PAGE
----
LINDA WERTHEIMER, HOST:
I love summer. But when I look at the weather map of the U.S. lately and see nothing but gold and orange and light red - highs in the 80s and 90s and above across the whole country - that scares me. I do know about heat. On hot days, my mother used to wake up before sunrise to get outside things done before the heat really took hold. Then as the sun began to pour down on my hometown in New Mexico, we'd be summoned inside to rest and wait for shade. I associate summer with shade, resting, reading, napping. Childhood and no school, of course, formed my summer expectation. And decades later, I still can't shake it. Now we are debating these rising temperatures. Did we cause them? Could we somehow correct the colors of that weather map?
Not doing too well so far - so for now, I suggest we try controlling psychic heat and turn down the volume of this hot summer. Staying in close touch every day all the time with our friends and families - what everyone is doing, wearing, even eating - seems to me an activity which is hot and which I could regulate by not doing it. There are those - our editors hate that phrase - who think we could cool down our fried brains by stepping back from the news. That's tough - and not just for obvious reasons. Many Americans registered their disapproval of what they saw on the news - the way children were being treated at the border - and that led to some changes for the children. The scandal-plagued head of the Environmental Protection Agency lost his job because millions were paying attention to the news.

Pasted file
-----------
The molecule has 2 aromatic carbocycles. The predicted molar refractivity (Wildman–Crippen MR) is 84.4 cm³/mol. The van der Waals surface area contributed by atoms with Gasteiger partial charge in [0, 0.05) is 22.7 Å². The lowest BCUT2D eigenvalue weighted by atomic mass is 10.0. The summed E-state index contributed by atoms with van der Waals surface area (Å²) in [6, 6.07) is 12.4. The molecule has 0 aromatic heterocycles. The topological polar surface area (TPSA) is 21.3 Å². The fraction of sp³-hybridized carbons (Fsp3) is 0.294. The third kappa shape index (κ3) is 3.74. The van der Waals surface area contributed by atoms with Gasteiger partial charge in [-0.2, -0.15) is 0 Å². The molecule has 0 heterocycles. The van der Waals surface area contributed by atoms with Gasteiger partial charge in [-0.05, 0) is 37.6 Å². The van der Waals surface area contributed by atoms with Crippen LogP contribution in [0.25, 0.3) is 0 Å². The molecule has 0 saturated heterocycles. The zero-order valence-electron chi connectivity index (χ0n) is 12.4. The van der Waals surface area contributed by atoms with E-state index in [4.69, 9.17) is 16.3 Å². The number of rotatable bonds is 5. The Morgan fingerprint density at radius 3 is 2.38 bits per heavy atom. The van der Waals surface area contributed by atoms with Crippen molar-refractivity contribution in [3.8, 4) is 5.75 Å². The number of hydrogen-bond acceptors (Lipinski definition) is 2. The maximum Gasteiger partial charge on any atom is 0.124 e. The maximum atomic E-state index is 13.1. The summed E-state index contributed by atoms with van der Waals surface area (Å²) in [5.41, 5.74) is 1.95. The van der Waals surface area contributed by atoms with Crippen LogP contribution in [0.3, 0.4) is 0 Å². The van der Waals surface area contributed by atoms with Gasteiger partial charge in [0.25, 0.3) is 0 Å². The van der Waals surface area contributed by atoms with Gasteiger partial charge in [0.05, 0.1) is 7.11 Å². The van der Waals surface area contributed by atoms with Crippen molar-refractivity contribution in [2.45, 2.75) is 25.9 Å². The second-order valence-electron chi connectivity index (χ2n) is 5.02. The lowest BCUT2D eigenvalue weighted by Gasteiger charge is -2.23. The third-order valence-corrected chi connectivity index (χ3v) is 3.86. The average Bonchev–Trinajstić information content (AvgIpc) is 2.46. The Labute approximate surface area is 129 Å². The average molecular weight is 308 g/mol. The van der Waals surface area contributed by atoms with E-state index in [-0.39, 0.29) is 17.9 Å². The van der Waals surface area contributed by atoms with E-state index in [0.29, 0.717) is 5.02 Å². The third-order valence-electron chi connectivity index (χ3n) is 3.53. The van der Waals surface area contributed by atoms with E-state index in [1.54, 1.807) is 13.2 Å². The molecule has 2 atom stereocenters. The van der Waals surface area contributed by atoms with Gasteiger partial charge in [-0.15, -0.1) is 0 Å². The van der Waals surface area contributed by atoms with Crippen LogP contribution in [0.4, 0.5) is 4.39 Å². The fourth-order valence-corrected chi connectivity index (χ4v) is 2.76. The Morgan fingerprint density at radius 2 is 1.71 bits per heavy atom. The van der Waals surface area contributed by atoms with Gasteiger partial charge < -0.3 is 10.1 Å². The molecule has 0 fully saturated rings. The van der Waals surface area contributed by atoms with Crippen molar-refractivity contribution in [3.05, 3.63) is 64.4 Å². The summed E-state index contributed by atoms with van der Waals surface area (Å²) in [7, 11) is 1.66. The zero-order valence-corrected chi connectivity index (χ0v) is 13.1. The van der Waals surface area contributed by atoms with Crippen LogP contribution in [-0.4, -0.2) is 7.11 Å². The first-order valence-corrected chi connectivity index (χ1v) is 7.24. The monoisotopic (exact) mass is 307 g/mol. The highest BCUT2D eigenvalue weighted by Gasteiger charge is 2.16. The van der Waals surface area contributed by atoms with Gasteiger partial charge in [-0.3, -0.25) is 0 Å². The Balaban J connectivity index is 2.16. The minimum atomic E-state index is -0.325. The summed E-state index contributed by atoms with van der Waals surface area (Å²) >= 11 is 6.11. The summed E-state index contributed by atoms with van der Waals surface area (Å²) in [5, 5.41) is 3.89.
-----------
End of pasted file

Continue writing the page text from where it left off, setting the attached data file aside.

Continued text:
But we could cool our consumption. Your NPR station is bound to be cooler than other broadcast media - somewhat less likely to yell at you, for one thing. News edited rather than performed, that might lower the temperature of your hot head. But we can't reach much beyond our own lives with this idea. And even if you are trying to stay cool, the heat beckons. Imagine a big white house with a lovely balcony. Two tall handsome people, arm in arm, cooling off looking at the view - an interlude in this Washington summer. Then he leans into her and murmurs - misquoting Humphrey Bogart in "Casablanca" - we'll always have Twitter.
(SOUNDBITE OF MELODIUM'S "MY XYLOPHONE LOVES ME")
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